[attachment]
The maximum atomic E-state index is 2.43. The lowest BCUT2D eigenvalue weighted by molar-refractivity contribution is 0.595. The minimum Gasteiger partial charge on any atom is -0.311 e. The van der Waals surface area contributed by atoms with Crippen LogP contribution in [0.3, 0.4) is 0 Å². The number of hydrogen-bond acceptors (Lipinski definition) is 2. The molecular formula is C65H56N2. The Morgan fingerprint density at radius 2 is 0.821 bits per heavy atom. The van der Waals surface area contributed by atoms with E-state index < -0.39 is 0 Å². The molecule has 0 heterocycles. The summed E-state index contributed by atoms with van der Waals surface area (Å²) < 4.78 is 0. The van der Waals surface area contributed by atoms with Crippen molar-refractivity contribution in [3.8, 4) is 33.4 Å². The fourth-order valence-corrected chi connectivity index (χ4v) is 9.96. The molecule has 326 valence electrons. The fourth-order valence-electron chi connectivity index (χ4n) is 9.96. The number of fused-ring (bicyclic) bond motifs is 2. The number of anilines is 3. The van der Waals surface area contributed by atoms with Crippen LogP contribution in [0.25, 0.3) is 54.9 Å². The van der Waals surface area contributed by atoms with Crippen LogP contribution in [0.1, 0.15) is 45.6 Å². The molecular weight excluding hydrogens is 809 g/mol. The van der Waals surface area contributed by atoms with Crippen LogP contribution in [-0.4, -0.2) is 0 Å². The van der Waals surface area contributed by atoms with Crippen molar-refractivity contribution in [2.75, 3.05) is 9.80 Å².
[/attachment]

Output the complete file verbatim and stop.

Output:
The maximum atomic E-state index is 2.43. The lowest BCUT2D eigenvalue weighted by molar-refractivity contribution is 0.595. The minimum Gasteiger partial charge on any atom is -0.311 e. The van der Waals surface area contributed by atoms with Crippen LogP contribution in [0.3, 0.4) is 0 Å². The number of hydrogen-bond acceptors (Lipinski definition) is 2. The molecular formula is C65H56N2. The Morgan fingerprint density at radius 2 is 0.821 bits per heavy atom. The van der Waals surface area contributed by atoms with E-state index < -0.39 is 0 Å². The molecule has 0 heterocycles. The summed E-state index contributed by atoms with van der Waals surface area (Å²) < 4.78 is 0. The van der Waals surface area contributed by atoms with Crippen molar-refractivity contribution in [3.8, 4) is 33.4 Å². The fourth-order valence-corrected chi connectivity index (χ4v) is 9.96. The molecule has 326 valence electrons. The fourth-order valence-electron chi connectivity index (χ4n) is 9.96. The number of fused-ring (bicyclic) bond motifs is 2. The number of anilines is 3. The van der Waals surface area contributed by atoms with Crippen LogP contribution in [0.25, 0.3) is 54.9 Å². The van der Waals surface area contributed by atoms with Crippen LogP contribution in [0.1, 0.15) is 45.6 Å². The molecular weight excluding hydrogens is 809 g/mol. The van der Waals surface area contributed by atoms with Crippen LogP contribution in [-0.4, -0.2) is 0 Å². The van der Waals surface area contributed by atoms with Crippen molar-refractivity contribution in [2.75, 3.05) is 9.80 Å².